Sunday, December 04, 2005
Antony Barnett and Jamie Doward
Sunday December 4, 2005
Rice, who arrives in Brussels tomorrow for a meeting with Nato foreign ministers, has been under pressure to respond to claims the US has been using covert prisons in Eastern Europe to interrogate Islamic militants. Human rights groups have alleged the CIA is flying terror suspects to secret jails in planes that have used airports throughout Europe, including Britain.
Rice's refusal to answer detailed questions on what has become known as 'extraordinary rendition' will anger many in Europe. Last week Straw wrote to Rice asking for clarification about some 80 flights by CIA planes that have passed through the UK. European politicians and human rights groups claim the flights and use of a network of secret jails breach international law.
State Department officials have hinted that Rice's response to Straw and other European ministers will remind them of their 'co-operation' in the war on terror. She is expected to make a public statement today stressing that the US does not violate allies' sovereignty or break international law. She will also remind people their governments are co-operating in a fight against militants who have bombed commuters in London and Madrid. She will drive home her message in private meetings with officials in Germany and at the EU headquarters in Brussels.
Irish Foreign Minister Dermot Ahern said Rice told him in Washington she expected allies to trust that America does not allow rights abuses.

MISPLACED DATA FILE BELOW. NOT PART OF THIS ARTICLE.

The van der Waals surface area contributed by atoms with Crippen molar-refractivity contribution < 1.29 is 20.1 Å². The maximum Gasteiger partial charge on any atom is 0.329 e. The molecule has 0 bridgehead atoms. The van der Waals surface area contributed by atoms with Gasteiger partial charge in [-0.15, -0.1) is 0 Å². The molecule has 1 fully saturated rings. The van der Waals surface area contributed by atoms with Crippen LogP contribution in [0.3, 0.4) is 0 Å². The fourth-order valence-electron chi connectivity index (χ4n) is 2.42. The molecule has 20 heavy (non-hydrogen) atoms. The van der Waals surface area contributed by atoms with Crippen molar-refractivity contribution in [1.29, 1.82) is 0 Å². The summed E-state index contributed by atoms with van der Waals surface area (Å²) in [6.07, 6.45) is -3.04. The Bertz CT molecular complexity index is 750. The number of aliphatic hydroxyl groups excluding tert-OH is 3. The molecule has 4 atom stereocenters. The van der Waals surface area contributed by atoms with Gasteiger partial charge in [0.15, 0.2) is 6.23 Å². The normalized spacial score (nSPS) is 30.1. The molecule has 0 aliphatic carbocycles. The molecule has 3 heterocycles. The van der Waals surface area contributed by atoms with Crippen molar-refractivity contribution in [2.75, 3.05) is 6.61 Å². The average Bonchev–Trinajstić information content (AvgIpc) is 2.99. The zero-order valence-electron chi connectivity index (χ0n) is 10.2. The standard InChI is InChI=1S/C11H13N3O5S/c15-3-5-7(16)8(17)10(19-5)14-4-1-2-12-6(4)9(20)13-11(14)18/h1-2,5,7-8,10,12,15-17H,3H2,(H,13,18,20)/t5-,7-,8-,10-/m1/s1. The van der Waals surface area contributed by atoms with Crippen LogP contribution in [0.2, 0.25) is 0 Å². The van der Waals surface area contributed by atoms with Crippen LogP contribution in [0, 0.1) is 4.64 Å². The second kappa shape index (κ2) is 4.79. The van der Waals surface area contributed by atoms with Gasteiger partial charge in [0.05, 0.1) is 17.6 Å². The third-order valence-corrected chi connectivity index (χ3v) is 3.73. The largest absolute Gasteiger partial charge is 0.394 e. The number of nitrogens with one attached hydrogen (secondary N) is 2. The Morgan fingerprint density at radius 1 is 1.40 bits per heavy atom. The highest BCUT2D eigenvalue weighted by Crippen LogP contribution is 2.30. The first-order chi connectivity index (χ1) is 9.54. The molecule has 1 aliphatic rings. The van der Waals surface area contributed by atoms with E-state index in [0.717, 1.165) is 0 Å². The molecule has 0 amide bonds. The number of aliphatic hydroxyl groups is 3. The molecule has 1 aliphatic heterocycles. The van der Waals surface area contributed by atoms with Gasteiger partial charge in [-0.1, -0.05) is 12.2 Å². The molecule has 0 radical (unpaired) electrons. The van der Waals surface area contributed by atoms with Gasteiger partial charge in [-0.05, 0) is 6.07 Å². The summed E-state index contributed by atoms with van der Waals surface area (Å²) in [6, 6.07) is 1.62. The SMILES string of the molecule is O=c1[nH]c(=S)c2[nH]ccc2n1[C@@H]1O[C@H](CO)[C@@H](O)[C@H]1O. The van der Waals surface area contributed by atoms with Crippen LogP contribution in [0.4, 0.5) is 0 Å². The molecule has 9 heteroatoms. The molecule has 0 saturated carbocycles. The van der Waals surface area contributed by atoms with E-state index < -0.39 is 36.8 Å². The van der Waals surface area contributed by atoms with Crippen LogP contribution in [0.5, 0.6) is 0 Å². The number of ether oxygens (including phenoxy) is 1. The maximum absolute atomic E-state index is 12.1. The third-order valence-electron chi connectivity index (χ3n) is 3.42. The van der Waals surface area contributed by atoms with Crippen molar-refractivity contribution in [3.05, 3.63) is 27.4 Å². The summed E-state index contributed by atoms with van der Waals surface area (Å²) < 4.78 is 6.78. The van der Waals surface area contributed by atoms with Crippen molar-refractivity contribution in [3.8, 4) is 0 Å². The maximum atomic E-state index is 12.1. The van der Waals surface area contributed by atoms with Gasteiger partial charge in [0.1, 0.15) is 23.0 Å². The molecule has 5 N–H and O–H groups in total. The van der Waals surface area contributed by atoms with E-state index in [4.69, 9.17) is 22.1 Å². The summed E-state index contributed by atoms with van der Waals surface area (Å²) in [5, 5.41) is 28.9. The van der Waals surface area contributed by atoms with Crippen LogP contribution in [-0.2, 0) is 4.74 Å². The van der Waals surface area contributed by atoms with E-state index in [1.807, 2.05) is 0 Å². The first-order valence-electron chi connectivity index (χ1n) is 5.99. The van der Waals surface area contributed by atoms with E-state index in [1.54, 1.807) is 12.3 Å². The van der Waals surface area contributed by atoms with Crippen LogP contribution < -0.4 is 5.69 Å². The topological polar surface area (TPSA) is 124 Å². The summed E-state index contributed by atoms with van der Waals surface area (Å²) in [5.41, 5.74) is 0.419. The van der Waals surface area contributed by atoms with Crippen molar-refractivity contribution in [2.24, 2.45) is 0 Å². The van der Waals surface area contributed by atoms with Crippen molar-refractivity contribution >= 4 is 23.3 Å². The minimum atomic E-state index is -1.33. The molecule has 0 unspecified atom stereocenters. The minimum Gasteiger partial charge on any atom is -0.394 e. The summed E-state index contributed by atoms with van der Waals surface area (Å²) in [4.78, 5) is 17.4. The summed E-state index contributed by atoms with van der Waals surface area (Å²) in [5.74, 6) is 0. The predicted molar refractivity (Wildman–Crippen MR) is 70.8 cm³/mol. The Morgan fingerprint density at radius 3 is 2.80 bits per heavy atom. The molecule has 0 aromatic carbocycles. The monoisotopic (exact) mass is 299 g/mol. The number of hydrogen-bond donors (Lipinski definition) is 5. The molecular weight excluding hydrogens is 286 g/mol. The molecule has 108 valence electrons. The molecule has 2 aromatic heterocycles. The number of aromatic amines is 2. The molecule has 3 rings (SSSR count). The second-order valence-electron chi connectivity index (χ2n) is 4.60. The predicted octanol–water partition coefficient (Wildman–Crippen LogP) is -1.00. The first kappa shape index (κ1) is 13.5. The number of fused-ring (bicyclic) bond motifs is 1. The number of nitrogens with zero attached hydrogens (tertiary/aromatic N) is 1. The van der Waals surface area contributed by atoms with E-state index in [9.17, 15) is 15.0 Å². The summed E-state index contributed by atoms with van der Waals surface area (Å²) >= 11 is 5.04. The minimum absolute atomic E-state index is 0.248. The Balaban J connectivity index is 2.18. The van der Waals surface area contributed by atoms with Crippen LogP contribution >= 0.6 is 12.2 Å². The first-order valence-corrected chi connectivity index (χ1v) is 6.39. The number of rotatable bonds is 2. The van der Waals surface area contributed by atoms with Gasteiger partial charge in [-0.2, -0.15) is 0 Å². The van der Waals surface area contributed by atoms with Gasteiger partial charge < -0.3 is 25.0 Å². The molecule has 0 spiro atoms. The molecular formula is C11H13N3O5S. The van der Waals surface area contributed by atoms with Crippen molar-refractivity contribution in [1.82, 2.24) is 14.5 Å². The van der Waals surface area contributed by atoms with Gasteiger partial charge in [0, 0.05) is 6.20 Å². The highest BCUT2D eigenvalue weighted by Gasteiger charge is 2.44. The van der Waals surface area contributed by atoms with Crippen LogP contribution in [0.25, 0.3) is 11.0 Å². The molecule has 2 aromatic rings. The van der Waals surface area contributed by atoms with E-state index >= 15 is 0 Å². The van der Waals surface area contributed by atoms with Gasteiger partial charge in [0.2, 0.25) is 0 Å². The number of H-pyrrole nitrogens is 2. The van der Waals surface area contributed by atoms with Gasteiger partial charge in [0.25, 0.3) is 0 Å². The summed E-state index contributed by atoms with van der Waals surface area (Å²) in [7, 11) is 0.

An unnamed European diplomat who had contact with US officials over the handling of the scandals told Reuters yesterday: 'It's very clear they want European governments to stop pushing on this... They were stuck on the defensive for weeks, but suddenly the line has toughened up incredibly.'
Andrew Tyrie, the Conservative MP who will be chairing a Commons committee of MPs along with Menzies Campbell, Liberal Democrat foreign affairs spokesman, has said Rice needs to make a clear statement. She 'does not seem to realise that for a large section of Washington and European opinion, the Bush administration is in a shrinking minority of people that has not grasped that lowering our standards [on human rights] makes us less, not more, secure'.
The row is set to escalate in Washington itself, as a US civil rights group says it is taking the CIA to court to stop the transportation of terror suspects to countries outside US legal authority.
The American Civil Liberties Union says the intelligence agency has broken both US and international law. It is acting for a man allegedly flown to a secret CIA prison in Afghanistan.
In Britain, human rights group Liberty is to table an amendment to the Civil Aviation Bill that would oblige the Home Secretary to force any aircraft travelling through UK airspace suspected of extraordinary rendition to land and be searched by police and customs.
Straw is also facing calls to allow MPs and human rights groups access to Diego Garcia, the British island in the Indian Ocean being used as a US military base. It has long been suspected that the island has been used to hold or transfer terror suspects to secret US jails.